Many historic sites still exist in King George County, but often they are not open to the public. This class provides an opportunity to explore some of these sites, including the surrounding areas. Historical sketches of two related sites will be presented each week.

Instructor Elizabeth Lee graduated from King George High School and the University of Mary Washington. She is a past president of the King George County Historical Society, director of the King George County Museum and Research Center, and the author of several books on King George County. A current project is titled “The Last Hope, John Wilkes Booth’s 34-Hour Escape Through King George County, Virginia.”

Advance registration, with a tuition payment of $35, is required to take this course. For more information on “A Visit to Historical Sites in King George County” and other RILL courses, or to register, please call Sharon Drotleff at RCC’s Educational Foundation office (804-333-6707), or e-mail her at sdrotleff@rappahannock.edu.

The Educational Foundation expresses sincere appreciation to the Bank of Lancaster’s Golden Advantage program, and to Rappahannock Westminster-Canterbury, for their generous support of RILL in 2017.

RCC-RILL class features horticulturist Laura Anne Brooks teaching “The Ultimate Accessory in Interior Design: the Flower Arrangement” on Mar. 28 in Saluda.

RCC-RILL discusses flowers as décor

The Rappahannock Community College Educational Foundation’s Rappahannock Institute for Lifelong Learning (RILL) is pleased to feature prize-winning horticulturist Laura Anne Brooks in the single-session class “The Ultimate Accessory in Interior Design: the Flower Arrangement,” to be held on March 28 (Tuesday), from 1 to 3 p.m., at Christ Church Parish Hall in Saluda.

In this class, Brooks will teach participants to create floral designs suitable for any room in the house. Your own fabrics, wall covering, paint, and furnishings will showcase the form, color, and texture of a personalized flower arrangement; you should bring your own clippers, container, flowers, and small accessories to fit the space in the room you have chosen. Both amateur decorators and professionals are welcome, but class size is limited to 15 to allow for more personal attention.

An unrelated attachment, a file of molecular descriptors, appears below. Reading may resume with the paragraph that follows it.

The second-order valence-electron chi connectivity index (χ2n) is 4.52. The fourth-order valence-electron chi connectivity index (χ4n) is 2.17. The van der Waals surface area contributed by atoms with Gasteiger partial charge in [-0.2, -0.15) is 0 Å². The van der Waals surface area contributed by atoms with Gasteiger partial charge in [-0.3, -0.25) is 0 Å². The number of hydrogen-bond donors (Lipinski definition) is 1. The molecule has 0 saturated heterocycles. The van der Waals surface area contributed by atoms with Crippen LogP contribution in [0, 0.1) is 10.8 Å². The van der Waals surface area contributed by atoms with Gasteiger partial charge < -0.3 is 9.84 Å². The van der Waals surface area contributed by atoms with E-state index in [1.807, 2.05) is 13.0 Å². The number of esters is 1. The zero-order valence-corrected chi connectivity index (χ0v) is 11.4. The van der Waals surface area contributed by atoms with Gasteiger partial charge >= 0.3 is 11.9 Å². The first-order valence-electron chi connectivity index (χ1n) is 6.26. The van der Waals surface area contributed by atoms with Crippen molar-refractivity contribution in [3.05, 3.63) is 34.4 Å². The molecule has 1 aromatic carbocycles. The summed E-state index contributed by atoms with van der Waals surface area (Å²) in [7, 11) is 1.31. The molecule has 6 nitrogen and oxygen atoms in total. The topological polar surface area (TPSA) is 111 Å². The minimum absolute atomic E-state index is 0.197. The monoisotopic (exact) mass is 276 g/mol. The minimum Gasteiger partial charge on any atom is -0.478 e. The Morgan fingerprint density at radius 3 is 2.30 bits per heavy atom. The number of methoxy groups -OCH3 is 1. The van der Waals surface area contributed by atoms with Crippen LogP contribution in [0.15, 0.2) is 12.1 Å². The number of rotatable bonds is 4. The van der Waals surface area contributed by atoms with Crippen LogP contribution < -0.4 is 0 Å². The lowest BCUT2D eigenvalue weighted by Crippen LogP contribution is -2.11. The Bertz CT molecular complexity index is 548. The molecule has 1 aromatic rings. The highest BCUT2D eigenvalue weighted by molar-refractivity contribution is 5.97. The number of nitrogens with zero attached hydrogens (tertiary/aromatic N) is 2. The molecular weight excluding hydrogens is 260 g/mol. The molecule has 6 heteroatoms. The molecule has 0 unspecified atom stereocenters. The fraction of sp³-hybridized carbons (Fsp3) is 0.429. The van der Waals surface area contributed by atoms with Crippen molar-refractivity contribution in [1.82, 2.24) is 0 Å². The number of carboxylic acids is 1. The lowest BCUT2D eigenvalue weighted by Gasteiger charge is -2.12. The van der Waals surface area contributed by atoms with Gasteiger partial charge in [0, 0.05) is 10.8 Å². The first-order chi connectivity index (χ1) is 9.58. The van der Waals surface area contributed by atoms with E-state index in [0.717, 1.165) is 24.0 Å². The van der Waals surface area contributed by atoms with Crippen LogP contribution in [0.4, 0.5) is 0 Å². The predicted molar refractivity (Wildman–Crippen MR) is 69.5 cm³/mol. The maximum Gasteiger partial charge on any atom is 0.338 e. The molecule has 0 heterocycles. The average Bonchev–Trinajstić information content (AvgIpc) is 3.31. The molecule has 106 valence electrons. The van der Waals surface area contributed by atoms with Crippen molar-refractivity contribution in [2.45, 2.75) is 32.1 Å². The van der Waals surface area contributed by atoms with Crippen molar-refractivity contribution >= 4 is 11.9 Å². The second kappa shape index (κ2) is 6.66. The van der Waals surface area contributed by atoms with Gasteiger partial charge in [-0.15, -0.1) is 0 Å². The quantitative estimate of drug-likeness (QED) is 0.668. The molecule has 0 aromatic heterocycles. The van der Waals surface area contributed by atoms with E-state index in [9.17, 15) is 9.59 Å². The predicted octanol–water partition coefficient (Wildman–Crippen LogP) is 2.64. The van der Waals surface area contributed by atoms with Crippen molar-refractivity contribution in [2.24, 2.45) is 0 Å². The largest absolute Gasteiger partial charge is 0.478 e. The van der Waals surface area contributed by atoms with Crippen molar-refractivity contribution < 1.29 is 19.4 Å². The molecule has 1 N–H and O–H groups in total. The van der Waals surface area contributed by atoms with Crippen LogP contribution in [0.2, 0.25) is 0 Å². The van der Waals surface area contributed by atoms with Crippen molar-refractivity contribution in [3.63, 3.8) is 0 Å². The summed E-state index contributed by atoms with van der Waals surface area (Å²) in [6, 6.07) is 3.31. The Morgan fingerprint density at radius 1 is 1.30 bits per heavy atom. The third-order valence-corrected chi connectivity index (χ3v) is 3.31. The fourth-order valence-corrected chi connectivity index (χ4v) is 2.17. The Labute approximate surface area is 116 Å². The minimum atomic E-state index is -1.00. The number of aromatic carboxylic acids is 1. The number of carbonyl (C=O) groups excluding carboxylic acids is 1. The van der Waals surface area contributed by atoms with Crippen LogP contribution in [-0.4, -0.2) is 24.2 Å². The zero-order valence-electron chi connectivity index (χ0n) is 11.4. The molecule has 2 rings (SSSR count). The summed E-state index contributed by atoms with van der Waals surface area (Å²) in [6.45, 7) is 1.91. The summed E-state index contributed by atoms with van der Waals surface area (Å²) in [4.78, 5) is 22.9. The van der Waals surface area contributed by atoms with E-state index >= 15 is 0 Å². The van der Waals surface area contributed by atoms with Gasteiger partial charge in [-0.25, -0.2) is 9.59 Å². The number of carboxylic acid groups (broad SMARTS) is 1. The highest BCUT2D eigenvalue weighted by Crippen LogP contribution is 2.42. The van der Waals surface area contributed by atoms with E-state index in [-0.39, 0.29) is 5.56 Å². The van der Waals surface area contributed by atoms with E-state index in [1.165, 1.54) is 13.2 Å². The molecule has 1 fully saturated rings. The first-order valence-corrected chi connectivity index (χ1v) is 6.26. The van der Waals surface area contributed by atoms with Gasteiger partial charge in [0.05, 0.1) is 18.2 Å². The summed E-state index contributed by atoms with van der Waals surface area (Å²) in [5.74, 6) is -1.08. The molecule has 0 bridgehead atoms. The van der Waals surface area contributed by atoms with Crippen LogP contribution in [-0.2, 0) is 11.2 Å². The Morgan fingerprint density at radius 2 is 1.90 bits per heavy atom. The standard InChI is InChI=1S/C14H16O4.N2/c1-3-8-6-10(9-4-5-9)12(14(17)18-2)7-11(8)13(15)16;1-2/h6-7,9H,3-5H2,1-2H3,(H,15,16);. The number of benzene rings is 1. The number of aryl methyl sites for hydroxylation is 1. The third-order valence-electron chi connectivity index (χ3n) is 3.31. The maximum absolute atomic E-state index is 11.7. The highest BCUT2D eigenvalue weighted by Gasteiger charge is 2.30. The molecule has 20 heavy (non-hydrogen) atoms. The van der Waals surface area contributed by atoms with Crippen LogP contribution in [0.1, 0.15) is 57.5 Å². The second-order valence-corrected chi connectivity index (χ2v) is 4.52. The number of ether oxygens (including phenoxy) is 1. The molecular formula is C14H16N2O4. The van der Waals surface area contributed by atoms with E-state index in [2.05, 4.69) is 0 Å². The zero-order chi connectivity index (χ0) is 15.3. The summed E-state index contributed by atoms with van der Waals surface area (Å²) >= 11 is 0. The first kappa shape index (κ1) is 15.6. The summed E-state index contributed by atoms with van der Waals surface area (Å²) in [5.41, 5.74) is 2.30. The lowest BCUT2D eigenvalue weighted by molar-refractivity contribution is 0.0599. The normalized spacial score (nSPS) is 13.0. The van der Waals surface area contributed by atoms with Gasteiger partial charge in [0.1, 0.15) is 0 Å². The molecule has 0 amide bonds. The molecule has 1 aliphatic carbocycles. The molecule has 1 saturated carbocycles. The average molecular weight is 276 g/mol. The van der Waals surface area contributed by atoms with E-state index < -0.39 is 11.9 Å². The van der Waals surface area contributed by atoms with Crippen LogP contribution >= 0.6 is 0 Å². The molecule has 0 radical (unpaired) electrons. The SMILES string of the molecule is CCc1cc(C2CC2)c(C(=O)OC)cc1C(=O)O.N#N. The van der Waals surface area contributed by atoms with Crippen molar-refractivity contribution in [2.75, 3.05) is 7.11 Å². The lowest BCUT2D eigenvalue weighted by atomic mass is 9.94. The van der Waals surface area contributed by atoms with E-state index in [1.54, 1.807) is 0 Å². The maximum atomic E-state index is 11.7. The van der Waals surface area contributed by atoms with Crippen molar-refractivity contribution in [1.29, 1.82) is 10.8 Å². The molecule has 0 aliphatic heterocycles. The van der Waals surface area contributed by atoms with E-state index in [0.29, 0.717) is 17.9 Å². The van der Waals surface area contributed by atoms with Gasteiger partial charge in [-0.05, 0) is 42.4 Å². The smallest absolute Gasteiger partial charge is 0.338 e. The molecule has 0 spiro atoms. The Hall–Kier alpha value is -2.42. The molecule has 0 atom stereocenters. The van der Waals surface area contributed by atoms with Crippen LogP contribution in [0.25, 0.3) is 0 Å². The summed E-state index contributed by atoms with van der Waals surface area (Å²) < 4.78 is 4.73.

Laura Anne Brooks is a fellow of the Washington National Cathedral School of Flower Arranging, a past president of the Garden Club of Virginia’s Middle Peninsula chapter, an instructor at the Lewis Ginter Botanical Garden in Richmond, and a frequent speaker at Virginia federated garden clubs and church altar guilds. Her work can be viewed through Ikebana of Richmond, and is often featured at the Virginia Museum of Fine Art.

Advance registration, with a tuition payment of $30, is required to take this course. For more information on “The Ultimate Accessory in Interior Design: the Flower Arrangement” and other RILL courses, or to register, please call Sharon Drotleff at RCC’s Educational Foundation office (804-333-6707), or e-mail her at sdrotleff@rappahannock.edu.

The Educational Foundation expresses sincere appreciation to the Bank of Lancaster’s Golden Advantage program, and to Rappahannock Westminster-Canterbury, for their generous support of RILL in 2017.

RCC students honored for top grades

Ashley Schwartz (left) and Isabella Cashin (right) were invited to join RCC’s “A” Club in recognition of her excellent grades for the Fall 2016 semester.

Ashley Schwartz (left) and Isabella Cashin (right) were invited to join RCC’s “A” Club in recognition of her excellent grades for the Fall 2016 semester.

Ten Rappahannock Community College students were recognized as members of the “A” Club during a luncheon sponsored by the college’s Student Support Services (SSS) Office on February 3. The “A” Club luncheons, held soon after the beginning of the fall and spring semesters, single out SSS participants who were enrolled in at least two classes during the preceding semester(s), and earned an A or an S (satisfactory) in each class.

The featured speaker was RCC professor Charles Crook, who recommended, “Get the broadest education you can. Life will throw many twists and turns at you, and you seldom wind up where you think you will.” He mentioned his own early ambition to work on sports cars, which morphed by way of a military enlistment into a passion for electronics and a job as a radio broadcast engineer.

Crook’s experience in the military convinced him that he needed more education, but he felt that it was then too late to enroll in a four-year college. He therefore chose a community college, which allowed him to pursue his educational goals through part-time study. Fifteen years later, having gone on to earn bachelor’s and master’s degrees, he realized that the “mission, philosophy, inclusiveness, and personal touch” of a community college was something he wanted to return to as a teacher. He has been a full-time RCC faculty member, teaching chemistry and physics, since 2004.

Those invited to celebrate with the “A” Club on this occasion were: Samuel Barber, Amherst; Doris Kendall and Kashaila Veney, both of Essex County; Sara Gregory, Sharice Murrell, Christina Pyatt and Ashley Schwartz, all of Gloucester County; Lacey Worley, King William County; Isabella Cashin, New Kent County; and Marley Kimmitt, Northumberland County. While many of the club members were prevented from attending the luncheon by work, family, or other commitments, Cashin and Schwartz attended in order to accept their certificates in person.